17. Reciprocal space mapping of epitaxial materials using position-sensitive x-ray detection

    SciTech Connect

    Lee, S.R.; Doyle, B.L.; Drummond, T.J.; Medernach, J.W.; Schneider, R.P. Jr.

    1994-10-01

    Reciprocal space mapping can be efficiently carried out using a position-sensitive x-ray detector (PSD) coupled to a traditional double-axis diffractometer. The PSD offers parallel measurement of the total scattering angle of all diffracted x-rays during a single rocking-curve scan. As a result, a two-dimensional reciprocal space map can be made in a very short time similar to that of a one-dimensional rocking-curve scan. Fast, efficient reciprocal space mapping offers numerous routine advantages to the x-ray diffraction analyst. Some of these advantages are the explicit differentiation of lattice strain from crystal orientation effects in strain-relaxed heteroepitaxial layers; the nondestructive characterization of the size, shape and orientation of nanocrystalline domains in ordered-alloy epilayers; and the ability to measure the average size and shape of voids in porous epilayers. Here, the PSD-based diffractometer is described, and specific examples clearly illustrating the advantages of complete reciprocal space analysis are presented.

  18. Single-mismatch position-sensitive detection of DNA based on a bifunctional ruthenium complex.

    PubMed

    García, T; Revenga-Parra, M; Abruña, H D; Pariente, F; Lorenzo, E

    2008-01-01

    A ruthenium complex, pentaamine ruthenium [3-(2-phenanthren-9-yl-vinyl)-pyridine] (which we refer to as RuL in the text) generated in situ has been used as a sensitive and selective electrochemical indicator in DNA sensing. The complex incorporates dual functionalities with the Ru center providing a redox probe and the ligand (L) providing a fluorescent tag. The presence of the aromatic groups in the ligand endows the complex with an intercalative character and makes it capable of binding to double-stranded DNA (dsDNA) more efficiently than to single-stranded DNA (ssDNA). Combining spectroscopic and electrochemical techniques, we have elucidated the nature of the interactions. From these data we conclude that the binding mode is fundamentally intercalative. The ligand-based fluorescence allows characterization of the complex formation as well as for melting experiments to be carried out. The metal-based redox center is employed as an electrochemical indicator to detect the hybridization event in a DNA biosensor. The biosensor has been developed by immobilization of a thiolated capture probe sequence from Helicobacter pylori onto gold electrodes. With the use of this approach, complementary target sequences of Helicobacter can be quantified over the range of 106 to 708 pmol with a detection limit of 92+/-0.4 pmol and a linear correlation coefficient of 0.995. In addition, this approach allows the detection, without the need for a hybridization suppressor in solution, such as formamide, of not only a single mismatch but also its position in a specific sequence of H. pylori, due to the selective interaction of this bifunctional ruthenium complex with dsDNA.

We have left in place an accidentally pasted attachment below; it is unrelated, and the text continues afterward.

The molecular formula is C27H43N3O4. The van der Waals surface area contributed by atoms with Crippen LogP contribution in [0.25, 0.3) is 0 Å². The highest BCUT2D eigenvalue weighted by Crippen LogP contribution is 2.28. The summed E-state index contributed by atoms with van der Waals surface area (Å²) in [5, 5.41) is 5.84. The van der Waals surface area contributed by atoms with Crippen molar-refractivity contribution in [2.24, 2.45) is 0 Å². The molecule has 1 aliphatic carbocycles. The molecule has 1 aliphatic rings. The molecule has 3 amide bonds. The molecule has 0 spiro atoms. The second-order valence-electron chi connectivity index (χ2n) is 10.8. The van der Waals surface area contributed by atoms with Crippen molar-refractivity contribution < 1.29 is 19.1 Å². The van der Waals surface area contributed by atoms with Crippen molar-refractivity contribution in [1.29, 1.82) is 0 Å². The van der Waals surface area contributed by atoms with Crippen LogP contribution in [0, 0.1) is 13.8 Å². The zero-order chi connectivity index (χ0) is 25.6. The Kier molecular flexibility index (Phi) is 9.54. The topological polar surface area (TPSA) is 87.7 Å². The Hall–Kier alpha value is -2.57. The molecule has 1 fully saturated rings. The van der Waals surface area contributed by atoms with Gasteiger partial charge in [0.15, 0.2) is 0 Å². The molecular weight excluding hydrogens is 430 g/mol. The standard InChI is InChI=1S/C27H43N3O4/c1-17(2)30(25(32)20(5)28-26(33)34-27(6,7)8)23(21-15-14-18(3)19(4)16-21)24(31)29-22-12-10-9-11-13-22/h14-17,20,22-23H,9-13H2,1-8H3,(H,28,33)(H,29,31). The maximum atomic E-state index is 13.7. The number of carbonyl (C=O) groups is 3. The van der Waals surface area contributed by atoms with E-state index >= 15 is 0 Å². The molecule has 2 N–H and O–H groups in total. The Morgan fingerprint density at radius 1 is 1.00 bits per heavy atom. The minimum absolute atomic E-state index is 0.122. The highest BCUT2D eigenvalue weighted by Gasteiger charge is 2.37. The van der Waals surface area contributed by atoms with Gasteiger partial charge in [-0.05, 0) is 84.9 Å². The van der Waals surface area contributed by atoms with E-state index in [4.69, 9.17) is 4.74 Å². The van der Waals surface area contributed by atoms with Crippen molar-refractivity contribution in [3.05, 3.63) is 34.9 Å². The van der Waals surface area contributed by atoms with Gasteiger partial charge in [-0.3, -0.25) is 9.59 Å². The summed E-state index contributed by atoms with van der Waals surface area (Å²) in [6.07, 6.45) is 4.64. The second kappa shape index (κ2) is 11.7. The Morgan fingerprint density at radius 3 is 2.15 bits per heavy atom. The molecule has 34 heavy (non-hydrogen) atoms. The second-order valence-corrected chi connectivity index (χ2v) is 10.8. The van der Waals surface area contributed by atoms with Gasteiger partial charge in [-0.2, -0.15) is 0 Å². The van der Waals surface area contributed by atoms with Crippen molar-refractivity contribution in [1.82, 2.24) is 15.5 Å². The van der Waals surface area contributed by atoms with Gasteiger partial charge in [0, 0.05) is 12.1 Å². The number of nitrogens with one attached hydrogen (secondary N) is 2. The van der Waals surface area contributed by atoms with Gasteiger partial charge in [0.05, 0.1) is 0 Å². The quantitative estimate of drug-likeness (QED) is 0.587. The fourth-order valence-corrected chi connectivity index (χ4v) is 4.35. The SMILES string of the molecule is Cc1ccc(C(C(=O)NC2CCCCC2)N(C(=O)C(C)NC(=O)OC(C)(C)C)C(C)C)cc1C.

19. Thin-window high-efficiency position sensitive proportional counter for the vacuum flat crystal spectrometers on the Lawrence Livermore National Laboratory electron beam ion trap (abstract)

    SciTech Connect

    Brown, G. V.; Beiersdorfer, P.; Goddard, R.; Wargelin, B.; Utter, S. B.

    2001-01-01